Of all the subsegments of the general aviation market, the turboprop field is the only one not experiencing an increase in new development. At airshow after airshow, very light jets, personal single-engine jets, more powerful piston singles and light sport airplanes have seen the greatest amount of activity. Although turboprops are one of the most efficient ways to fly, they are not the shining stars of most product development departments.
Beechcraft King Air
Beech King Air E90, Carlsbad, Calif., July 3, 2007 – Taking off from McClellan/Palomar Airport on an IFR flight plan in IMC, the King Air hit 230,000-volt powerlines and was destroyed. The pilot and passenger were killed, and one person on the ground was hit by debris. Visibility was one-quarter mile, with an indefinite ceiling of 100 feet. Temperature and dew point were 63 degrees F.
According to New Mexico Department of Transportation spokesperson S. U. Mahesh, the state transportation commission has authorized $4 million toward the purchase of a new state aircraft to replace one of four turboprops already in the state fleet.
L-3 Avionics Systems has received STC approval and parts manufacturer approval aboard the King Air C90 for the Iris infrared imaging system. The C90 is the first application for Iris, which a spokeswoman said is generating “tremendous interest. We have installation and certification programs under way for many different platforms.”
Hawker Beechcraft hopes to continue to stave off competition from VLJs with two new upgrades–announced last month at EBACE–to the stalwart King Air turboprop line. The upgraded King Air B200, which the company is calling the B200GT, gets more powerful PT6A-52 engines, while the C90GTi will be equipped with Rockwell Collins Pro Line 21 avionics as standard.
First-quarter delivery numbers released last month by the General Aviation Manufacturers Association (GAMA) show a healthy and continued growth trend in both the jet and turboprop sectors. Overall, the manufacturers delivered 16 percent more aircraft in the first three months of this year than they did in the same period last year.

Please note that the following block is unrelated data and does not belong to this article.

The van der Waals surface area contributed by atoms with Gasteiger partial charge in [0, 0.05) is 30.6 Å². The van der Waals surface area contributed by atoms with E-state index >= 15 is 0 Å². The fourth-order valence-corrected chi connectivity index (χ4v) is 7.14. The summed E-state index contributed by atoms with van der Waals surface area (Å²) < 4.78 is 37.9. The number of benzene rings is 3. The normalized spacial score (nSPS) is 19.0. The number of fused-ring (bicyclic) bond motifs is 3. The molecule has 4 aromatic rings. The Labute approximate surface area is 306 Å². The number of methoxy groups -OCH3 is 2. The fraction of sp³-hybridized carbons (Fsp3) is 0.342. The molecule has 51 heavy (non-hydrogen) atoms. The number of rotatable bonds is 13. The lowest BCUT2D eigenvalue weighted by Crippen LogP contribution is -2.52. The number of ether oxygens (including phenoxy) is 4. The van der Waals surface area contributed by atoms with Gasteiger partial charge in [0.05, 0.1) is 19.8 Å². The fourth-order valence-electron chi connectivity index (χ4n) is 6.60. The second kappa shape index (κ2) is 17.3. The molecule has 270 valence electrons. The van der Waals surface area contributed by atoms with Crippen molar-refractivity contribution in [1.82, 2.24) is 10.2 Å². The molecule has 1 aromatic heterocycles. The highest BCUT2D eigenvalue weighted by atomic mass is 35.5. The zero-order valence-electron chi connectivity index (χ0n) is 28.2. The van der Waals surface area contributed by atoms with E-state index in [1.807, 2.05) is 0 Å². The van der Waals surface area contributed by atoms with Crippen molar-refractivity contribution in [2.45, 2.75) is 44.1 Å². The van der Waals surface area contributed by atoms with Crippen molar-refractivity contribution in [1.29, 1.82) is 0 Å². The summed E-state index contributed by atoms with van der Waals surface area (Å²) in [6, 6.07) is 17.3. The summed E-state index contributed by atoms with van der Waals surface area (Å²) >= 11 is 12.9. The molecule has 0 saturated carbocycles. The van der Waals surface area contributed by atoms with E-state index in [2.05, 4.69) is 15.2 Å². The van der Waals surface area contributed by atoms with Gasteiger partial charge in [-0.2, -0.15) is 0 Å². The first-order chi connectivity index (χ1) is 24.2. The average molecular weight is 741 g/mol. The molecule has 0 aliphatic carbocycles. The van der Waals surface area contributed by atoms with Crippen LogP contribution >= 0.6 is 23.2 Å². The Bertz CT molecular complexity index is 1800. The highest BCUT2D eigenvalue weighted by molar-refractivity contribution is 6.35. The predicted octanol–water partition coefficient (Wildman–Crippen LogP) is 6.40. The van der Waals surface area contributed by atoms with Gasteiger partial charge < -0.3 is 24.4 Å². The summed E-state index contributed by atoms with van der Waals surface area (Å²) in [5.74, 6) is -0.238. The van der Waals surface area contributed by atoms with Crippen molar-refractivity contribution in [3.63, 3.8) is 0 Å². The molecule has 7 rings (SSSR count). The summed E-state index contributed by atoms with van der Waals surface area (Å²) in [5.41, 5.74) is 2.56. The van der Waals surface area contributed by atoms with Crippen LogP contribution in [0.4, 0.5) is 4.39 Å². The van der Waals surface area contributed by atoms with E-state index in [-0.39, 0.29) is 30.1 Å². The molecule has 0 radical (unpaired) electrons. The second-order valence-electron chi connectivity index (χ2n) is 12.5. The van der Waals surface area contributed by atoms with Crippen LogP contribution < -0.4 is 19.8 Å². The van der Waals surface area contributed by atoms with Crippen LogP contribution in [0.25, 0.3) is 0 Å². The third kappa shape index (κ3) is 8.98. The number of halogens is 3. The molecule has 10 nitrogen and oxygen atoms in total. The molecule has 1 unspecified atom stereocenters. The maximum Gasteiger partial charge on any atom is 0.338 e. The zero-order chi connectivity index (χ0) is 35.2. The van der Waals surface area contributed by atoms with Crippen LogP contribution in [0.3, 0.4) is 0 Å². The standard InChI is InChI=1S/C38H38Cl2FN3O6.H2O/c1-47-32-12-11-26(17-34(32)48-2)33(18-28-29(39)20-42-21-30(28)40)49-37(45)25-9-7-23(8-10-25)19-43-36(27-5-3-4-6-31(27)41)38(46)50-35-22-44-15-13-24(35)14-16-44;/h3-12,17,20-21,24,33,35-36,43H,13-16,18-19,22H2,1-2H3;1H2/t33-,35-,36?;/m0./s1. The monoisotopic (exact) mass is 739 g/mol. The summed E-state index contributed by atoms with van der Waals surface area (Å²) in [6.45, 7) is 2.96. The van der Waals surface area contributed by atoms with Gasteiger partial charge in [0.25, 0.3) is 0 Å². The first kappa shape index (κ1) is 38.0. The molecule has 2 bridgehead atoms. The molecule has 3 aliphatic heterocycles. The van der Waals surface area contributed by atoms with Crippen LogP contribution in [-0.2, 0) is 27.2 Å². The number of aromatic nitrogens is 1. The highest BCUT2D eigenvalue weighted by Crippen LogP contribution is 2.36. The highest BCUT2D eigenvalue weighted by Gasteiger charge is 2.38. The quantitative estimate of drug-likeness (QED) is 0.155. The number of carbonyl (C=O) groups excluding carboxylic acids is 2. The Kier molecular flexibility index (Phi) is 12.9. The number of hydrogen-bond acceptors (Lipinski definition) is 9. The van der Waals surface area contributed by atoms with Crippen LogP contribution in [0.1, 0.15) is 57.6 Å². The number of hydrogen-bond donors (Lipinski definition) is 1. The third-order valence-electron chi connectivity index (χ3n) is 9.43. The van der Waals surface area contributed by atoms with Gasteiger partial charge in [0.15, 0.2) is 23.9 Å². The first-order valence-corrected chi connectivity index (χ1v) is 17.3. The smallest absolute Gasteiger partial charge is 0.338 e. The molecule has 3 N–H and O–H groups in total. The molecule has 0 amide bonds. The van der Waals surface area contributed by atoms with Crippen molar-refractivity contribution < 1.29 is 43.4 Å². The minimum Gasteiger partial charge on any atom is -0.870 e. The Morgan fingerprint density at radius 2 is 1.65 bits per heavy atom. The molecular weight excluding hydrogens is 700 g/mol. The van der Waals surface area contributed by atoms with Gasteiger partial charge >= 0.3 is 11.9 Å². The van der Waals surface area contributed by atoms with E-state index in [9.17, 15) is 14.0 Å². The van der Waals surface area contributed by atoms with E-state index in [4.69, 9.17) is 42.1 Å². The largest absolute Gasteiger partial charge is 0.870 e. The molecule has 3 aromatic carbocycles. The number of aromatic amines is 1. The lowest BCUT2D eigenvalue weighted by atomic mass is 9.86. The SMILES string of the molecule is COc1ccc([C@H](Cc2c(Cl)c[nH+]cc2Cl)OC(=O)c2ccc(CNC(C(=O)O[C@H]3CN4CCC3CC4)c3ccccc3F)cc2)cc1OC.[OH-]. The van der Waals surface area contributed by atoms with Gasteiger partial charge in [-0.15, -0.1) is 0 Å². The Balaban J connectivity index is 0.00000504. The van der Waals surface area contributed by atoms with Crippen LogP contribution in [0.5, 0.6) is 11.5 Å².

Hawker Beechcraft hopes to continue to stave off competition from VLJs with two new upgrades to the stalwart King Air turboprop line, announced this week at EBACE. The upgraded King Air B200, which the company is calling the B200GT, gets more powerful PT6A-52 engines, while the C90GTi will be equipped with Rockwell Collins Pro Line 21 avionics as standard.
The newest version of the 12,500-pound-mtow Beechcraft King Air B200 already boasts Rockwell Collins Pro Line 21 avionics, which the smaller 10,000-pound-mtow King Air C90 will get with its latest iteration, the C90GTi. So Hawker Beechcraft is giving the B200 version more power, which incorporates a new, recently certified, derivative turboprop engine from Pratt & Whitney Canada, the PT6A-52.
Hawker Beechcraft’s latest King Air, the model C90GTi, is joining its larger siblings with a new Rockwell Collins Pro Line 21 avionics suite. The C90GT previously was equipped with Rockwell Collins Pro Line II avionics.
Business aviation services provider Elliott Aviation is making its EBACE debut this week. The 71-year-old company (Booth No. 1561) is showcasing its range of total aircraft solutions here, including its European Aviation Safety Agency (EASA) certified elite series cockpit upgrades. The upgrade includes installation of Universal Avionics’ EFI-890R large-format flat-panel display and Vision-1 synthetic vision system.